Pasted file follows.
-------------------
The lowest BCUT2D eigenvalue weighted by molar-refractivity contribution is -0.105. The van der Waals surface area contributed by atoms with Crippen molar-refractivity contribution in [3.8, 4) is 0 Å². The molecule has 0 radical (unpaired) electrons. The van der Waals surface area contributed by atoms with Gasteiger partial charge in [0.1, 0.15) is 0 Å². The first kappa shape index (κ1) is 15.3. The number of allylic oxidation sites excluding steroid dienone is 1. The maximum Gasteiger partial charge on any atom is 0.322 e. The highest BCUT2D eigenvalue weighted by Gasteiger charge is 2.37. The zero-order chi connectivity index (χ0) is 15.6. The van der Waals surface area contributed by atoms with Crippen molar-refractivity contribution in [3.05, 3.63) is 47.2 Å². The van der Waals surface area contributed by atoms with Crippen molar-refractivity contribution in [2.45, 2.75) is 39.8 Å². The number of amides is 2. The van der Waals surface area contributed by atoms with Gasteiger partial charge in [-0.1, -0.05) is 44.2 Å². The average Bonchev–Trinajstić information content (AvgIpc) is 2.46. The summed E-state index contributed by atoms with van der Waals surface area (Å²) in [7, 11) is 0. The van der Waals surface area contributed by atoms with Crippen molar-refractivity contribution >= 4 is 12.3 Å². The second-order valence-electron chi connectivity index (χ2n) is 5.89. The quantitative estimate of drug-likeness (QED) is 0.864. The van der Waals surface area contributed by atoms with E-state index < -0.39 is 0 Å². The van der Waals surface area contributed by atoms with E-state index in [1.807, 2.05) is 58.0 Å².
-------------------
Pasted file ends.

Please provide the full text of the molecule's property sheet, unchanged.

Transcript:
The lowest BCUT2D eigenvalue weighted by molar-refractivity contribution is -0.105. The van der Waals surface area contributed by atoms with Crippen molar-refractivity contribution in [3.8, 4) is 0 Å². The molecule has 0 radical (unpaired) electrons. The van der Waals surface area contributed by atoms with Gasteiger partial charge in [0.1, 0.15) is 0 Å². The first kappa shape index (κ1) is 15.3. The number of allylic oxidation sites excluding steroid dienone is 1. The maximum Gasteiger partial charge on any atom is 0.322 e. The highest BCUT2D eigenvalue weighted by Gasteiger charge is 2.37. The zero-order chi connectivity index (χ0) is 15.6. The van der Waals surface area contributed by atoms with Crippen molar-refractivity contribution in [3.05, 3.63) is 47.2 Å². The van der Waals surface area contributed by atoms with Crippen molar-refractivity contribution in [2.45, 2.75) is 39.8 Å². The number of amides is 2. The van der Waals surface area contributed by atoms with Gasteiger partial charge in [-0.1, -0.05) is 44.2 Å². The average Bonchev–Trinajstić information content (AvgIpc) is 2.46. The summed E-state index contributed by atoms with van der Waals surface area (Å²) in [7, 11) is 0. The van der Waals surface area contributed by atoms with Crippen molar-refractivity contribution >= 4 is 12.3 Å². The second-order valence-electron chi connectivity index (χ2n) is 5.89. The quantitative estimate of drug-likeness (QED) is 0.864. The van der Waals surface area contributed by atoms with E-state index < -0.39 is 0 Å². The van der Waals surface area contributed by atoms with E-state index in [1.807, 2.05) is 58.0 Å².